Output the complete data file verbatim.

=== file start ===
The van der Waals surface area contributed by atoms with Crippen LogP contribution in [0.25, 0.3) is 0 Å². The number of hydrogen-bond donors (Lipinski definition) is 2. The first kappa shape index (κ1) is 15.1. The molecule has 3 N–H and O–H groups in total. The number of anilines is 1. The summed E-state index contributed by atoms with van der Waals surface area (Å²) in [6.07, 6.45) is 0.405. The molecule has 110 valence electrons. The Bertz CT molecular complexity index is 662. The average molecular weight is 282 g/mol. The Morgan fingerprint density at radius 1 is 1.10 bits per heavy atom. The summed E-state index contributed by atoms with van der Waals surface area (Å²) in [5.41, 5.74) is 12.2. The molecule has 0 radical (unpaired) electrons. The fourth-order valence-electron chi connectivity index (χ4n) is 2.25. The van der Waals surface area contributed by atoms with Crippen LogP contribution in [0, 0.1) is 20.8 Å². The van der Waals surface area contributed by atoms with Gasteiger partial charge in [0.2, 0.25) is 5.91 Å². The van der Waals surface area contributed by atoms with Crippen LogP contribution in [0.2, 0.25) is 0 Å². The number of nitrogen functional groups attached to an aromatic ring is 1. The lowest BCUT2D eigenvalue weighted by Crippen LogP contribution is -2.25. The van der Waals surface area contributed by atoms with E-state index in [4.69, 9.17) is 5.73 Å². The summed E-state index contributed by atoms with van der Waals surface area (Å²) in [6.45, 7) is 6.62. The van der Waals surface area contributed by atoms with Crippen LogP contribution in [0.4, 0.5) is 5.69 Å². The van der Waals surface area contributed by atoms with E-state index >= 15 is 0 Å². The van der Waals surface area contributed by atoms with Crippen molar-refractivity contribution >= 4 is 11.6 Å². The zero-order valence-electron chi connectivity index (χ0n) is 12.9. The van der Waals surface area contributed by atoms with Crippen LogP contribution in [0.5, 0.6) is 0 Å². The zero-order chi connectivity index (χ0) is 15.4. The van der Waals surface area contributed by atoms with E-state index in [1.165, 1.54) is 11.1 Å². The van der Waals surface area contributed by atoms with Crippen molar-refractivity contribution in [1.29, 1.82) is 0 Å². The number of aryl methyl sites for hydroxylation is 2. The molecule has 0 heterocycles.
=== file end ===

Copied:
The van der Waals surface area contributed by atoms with Crippen LogP contribution in [0.25, 0.3) is 0 Å². The number of hydrogen-bond donors (Lipinski definition) is 2. The first kappa shape index (κ1) is 15.1. The molecule has 3 N–H and O–H groups in total. The number of anilines is 1. The summed E-state index contributed by atoms with van der Waals surface area (Å²) in [6.07, 6.45) is 0.405. The molecule has 110 valence electrons. The Bertz CT molecular complexity index is 662. The average molecular weight is 282 g/mol. The Morgan fingerprint density at radius 1 is 1.10 bits per heavy atom. The summed E-state index contributed by atoms with van der Waals surface area (Å²) in [5.41, 5.74) is 12.2. The molecule has 0 radical (unpaired) electrons. The fourth-order valence-electron chi connectivity index (χ4n) is 2.25. The van der Waals surface area contributed by atoms with Crippen LogP contribution in [0, 0.1) is 20.8 Å². The van der Waals surface area contributed by atoms with Gasteiger partial charge in [0.2, 0.25) is 5.91 Å². The van der Waals surface area contributed by atoms with Crippen LogP contribution in [0.2, 0.25) is 0 Å². The number of nitrogen functional groups attached to an aromatic ring is 1. The lowest BCUT2D eigenvalue weighted by Crippen LogP contribution is -2.25. The van der Waals surface area contributed by atoms with E-state index in [4.69, 9.17) is 5.73 Å². The summed E-state index contributed by atoms with van der Waals surface area (Å²) in [6.45, 7) is 6.62. The van der Waals surface area contributed by atoms with Crippen LogP contribution in [0.4, 0.5) is 5.69 Å². The van der Waals surface area contributed by atoms with E-state index >= 15 is 0 Å². The van der Waals surface area contributed by atoms with Crippen molar-refractivity contribution >= 4 is 11.6 Å². The zero-order valence-electron chi connectivity index (χ0n) is 12.9. The van der Waals surface area contributed by atoms with Crippen LogP contribution in [0.5, 0.6) is 0 Å². The zero-order chi connectivity index (χ0) is 15.4. The van der Waals surface area contributed by atoms with E-state index in [1.165, 1.54) is 11.1 Å². The van der Waals surface area contributed by atoms with Crippen molar-refractivity contribution in [1.29, 1.82) is 0 Å². The number of aryl methyl sites for hydroxylation is 2. The molecule has 0 heterocycles.